History of Medicine Exhibit at Karpeles

Casimir Funk, discoverer of vitamins

Thursday, January 6 – Thursday, March 31, 2011

Medical theory and practice have advanced at an accelerating rate in the past century and have altered more during that time than in the two millennia before it, but every breakthrough has built on earlier discoveries. For the first three months of 2011 the Karpeles Museum will exhibit a collection documenting some of the most significant developments in medical history, with original material related to its greatest scientific achievements. Records of the conquest of such terrifying diseases as the bubonic plague, leprosy, diphtheria, and polio are included, and major innovations in nutrition, sanitation, and the prevention and treatment of disease are dramatically illustrated.

Included in this compelling exhibition are first-hand records of such heroes as Albert Schweitzer, discussing his treatment of leprosy in Africa; Christiaan Barnard, the surgeon who performed the first heart transplant; Casimir Funk, the discoverer of vitamins; and Alexander Fleming, the man responsible for the development of penicillin. Other giants in the history of health care represented here are Clara Barton, the founder of the American Red Cross; Joseph Lister, the pioneer of hospital  sanitation; Louis Pasteur, who revolutionized the scientific prevention of disease, and many others.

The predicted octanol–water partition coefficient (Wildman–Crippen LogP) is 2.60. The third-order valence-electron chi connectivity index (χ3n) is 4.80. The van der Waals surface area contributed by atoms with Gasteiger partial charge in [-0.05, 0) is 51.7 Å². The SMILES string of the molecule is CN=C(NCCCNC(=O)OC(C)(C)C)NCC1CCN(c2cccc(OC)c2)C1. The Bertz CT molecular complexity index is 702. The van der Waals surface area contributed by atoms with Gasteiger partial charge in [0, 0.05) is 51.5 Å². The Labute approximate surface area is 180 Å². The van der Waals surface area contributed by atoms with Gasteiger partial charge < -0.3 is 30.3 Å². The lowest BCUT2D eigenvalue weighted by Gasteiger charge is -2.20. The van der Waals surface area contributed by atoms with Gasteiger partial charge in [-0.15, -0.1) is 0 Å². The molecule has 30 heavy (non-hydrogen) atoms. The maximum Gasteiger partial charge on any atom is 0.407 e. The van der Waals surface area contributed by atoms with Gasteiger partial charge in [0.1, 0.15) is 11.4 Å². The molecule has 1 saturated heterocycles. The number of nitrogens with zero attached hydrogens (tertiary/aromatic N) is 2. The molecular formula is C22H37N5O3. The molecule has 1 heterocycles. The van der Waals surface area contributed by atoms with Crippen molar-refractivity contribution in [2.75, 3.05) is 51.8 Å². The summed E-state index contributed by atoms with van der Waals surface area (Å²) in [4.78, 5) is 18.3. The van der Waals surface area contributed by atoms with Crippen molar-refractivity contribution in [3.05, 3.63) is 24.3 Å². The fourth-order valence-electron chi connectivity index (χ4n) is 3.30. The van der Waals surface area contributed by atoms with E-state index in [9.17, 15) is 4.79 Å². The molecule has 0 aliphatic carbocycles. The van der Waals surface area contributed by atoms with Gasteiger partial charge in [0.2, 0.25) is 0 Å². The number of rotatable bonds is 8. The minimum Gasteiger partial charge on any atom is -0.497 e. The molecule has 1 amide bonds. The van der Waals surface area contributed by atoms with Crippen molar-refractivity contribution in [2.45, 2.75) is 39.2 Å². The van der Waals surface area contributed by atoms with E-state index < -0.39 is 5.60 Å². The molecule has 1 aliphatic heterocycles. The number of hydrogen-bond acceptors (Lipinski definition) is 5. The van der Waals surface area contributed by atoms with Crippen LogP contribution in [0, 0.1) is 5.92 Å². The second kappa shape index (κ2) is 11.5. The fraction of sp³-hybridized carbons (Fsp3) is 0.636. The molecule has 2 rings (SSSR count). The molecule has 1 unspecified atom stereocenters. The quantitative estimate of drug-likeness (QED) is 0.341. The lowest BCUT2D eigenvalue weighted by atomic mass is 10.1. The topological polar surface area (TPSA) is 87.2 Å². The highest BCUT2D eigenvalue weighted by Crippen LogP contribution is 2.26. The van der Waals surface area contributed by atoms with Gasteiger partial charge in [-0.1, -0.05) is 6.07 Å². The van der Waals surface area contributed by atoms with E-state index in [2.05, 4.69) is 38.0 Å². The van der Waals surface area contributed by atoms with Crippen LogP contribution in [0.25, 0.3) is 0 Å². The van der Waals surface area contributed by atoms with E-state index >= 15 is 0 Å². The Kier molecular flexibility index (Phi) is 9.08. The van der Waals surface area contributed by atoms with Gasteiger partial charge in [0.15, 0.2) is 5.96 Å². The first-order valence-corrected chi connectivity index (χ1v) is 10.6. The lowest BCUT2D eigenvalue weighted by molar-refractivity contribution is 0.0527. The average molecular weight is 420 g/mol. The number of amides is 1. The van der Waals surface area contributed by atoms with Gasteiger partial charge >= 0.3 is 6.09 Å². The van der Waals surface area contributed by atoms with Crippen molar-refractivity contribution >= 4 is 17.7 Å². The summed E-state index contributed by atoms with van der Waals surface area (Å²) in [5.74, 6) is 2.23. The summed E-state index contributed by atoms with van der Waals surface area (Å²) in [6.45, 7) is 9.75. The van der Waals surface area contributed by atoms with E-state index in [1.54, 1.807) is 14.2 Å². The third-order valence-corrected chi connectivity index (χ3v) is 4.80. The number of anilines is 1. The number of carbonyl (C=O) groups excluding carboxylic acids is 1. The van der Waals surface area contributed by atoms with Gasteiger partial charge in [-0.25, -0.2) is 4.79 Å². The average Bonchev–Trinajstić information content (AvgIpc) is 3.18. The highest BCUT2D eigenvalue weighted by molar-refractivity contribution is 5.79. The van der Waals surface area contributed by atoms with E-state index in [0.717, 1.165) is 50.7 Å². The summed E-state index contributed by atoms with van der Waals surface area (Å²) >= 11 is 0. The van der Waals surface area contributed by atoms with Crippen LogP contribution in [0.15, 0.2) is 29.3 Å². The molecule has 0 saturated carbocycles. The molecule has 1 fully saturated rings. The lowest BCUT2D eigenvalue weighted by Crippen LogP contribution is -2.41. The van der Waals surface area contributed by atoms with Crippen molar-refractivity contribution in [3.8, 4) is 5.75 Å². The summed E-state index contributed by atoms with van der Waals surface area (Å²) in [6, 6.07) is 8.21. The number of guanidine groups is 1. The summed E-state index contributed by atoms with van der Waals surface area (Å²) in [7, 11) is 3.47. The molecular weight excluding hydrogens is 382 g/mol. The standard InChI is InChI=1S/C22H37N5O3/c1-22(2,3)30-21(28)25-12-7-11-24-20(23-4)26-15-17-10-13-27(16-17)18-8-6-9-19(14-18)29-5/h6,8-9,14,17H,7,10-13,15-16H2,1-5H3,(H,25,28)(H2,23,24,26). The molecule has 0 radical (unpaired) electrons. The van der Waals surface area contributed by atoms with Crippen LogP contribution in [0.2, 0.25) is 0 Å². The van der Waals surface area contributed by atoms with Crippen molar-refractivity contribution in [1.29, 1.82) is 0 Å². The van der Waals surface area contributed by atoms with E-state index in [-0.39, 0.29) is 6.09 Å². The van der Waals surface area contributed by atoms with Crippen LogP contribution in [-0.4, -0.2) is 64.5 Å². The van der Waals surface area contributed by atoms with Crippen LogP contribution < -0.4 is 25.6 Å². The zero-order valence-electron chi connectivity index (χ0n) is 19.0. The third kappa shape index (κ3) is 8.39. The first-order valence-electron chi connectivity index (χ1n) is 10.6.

The Karpeles Manuscript Library Museum is located at 94 Broadway, across from City Hall, in the City of Newburgh. The Karpeles Museums are a national chain with nine in the U.S., specializing in the preservation and display of original, historically significant documents and manuscripts. Museum Hours: Thu.-Sat., 10 a.m. to 4 p.m., and Sunday, 12 to 4 p.m. Admission is always free.